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You've planned for months and have prepared your home for your new puppy, but all of those preparations are just the beginning. As soon as you bring your new puppy home, a whole new set of tasks begins, including the training process. If the idea of training your new friend seems daunting or too challenging to master on your own, here are five essential training tips that will get you off to a great start.
Set Boundaries Early
Set boundaries early and stick to them. If you have other family members living with the puppy, ensure that they also agree with these boundaries so your puppy does not have multiple people telling him different things. If you do not want your dog on the bed or furniture, do not allow this to happen even once. Puppies are very impressionable and need to be told early and often how to behave. If you are wishy-washy about the rules, it will only result in confusion and cause frustration for both you and your puppy. Of course, no matter how hard you try, the occasional accident will happen, but some quick and easy furniture cleaning should be all you need to get stubborn stains out.
Reward Good Behavior
Dogs live to please their owners, so it is important that you reward all good behavior in the beginning. Use treats, special bones or toys, or even just lots of happy praise to let him know that he is behaving correctly. Conversely, if there is any behavior that you want him to stop, do not call him a "bad dog." Using this term can actually make your dog more stressed and less likely to want to listen to you. Instead, use a sharp noise, such as "eh," to let him know that he needs to stop what he is doing and focus on you.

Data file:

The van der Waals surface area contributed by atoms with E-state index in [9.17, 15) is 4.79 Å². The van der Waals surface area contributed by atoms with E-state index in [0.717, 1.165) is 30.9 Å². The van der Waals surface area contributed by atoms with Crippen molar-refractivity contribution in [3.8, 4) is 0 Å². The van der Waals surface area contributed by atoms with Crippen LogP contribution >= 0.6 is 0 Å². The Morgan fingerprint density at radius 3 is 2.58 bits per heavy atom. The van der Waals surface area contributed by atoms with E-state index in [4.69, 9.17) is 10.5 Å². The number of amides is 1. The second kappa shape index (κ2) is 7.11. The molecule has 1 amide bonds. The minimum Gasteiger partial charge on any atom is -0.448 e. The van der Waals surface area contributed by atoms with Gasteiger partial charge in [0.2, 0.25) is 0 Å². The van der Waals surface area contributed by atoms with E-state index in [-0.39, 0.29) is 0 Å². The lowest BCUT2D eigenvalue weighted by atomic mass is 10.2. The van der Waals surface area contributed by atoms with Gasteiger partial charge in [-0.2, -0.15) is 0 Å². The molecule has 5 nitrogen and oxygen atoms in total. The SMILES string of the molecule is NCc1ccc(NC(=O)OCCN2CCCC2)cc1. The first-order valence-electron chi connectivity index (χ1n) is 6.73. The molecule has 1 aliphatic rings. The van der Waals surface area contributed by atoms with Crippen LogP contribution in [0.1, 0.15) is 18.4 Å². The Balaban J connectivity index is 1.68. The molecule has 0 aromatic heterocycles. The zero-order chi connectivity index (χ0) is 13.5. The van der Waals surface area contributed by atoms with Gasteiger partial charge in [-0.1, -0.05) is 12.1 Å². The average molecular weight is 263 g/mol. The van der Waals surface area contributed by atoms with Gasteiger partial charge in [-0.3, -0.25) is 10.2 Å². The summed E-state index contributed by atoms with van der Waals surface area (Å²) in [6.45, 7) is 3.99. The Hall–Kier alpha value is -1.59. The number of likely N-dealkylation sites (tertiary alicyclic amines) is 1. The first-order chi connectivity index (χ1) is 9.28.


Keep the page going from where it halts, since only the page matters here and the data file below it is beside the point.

Teach Him To Come When Called
One of the first—and most important—tricks your pet should learn is to come when he is called. This can literally save his life if he gets out of your yard or breaks loose on a walk. Start by using high-value rewards like his favorite treats, and do your training inside at first to avoid distractions. Once he comes when called inside, try to move outside where there will be more chance for distraction. The goal is to get your puppy to focus on you and come to you when called no matter what else is going on around him.
Train in "Dog Time"
Once a puppy has done something—good or bad—you only have a window of a couple of minutes to reward or chastise him before he forgets what he has done and moves onto something else. If you come home to an accident, simply clean it up and move on. Odds are, your dog has totally forgotten what he has done, so yelling at him does nobody any good. If he does something positive, be sure to lavish him with praise and treat him immediately so he can learn to associate the behavior with a good outcome.
Discourage Jumping Immediately
This is a tough one, because your dog most often jumps out of excitement or happiness to see you. However, consider what could happen if he jumps on a small child or a frail, elderly person. When your dog jumps, immediately cross your arms and turn your back to him so he no longer has access to you. This should eventually discourage him from jumping since he is not getting the reaction that he hopes for. When you come home, do your best to enter the house calmly so he is not activated by your arrival.
Training a dog does not happen overnight, and takes much time and patience. However, if you can stick with it and stay consistent, you will eventually have a well-behaved dog that everyone enjoys being around.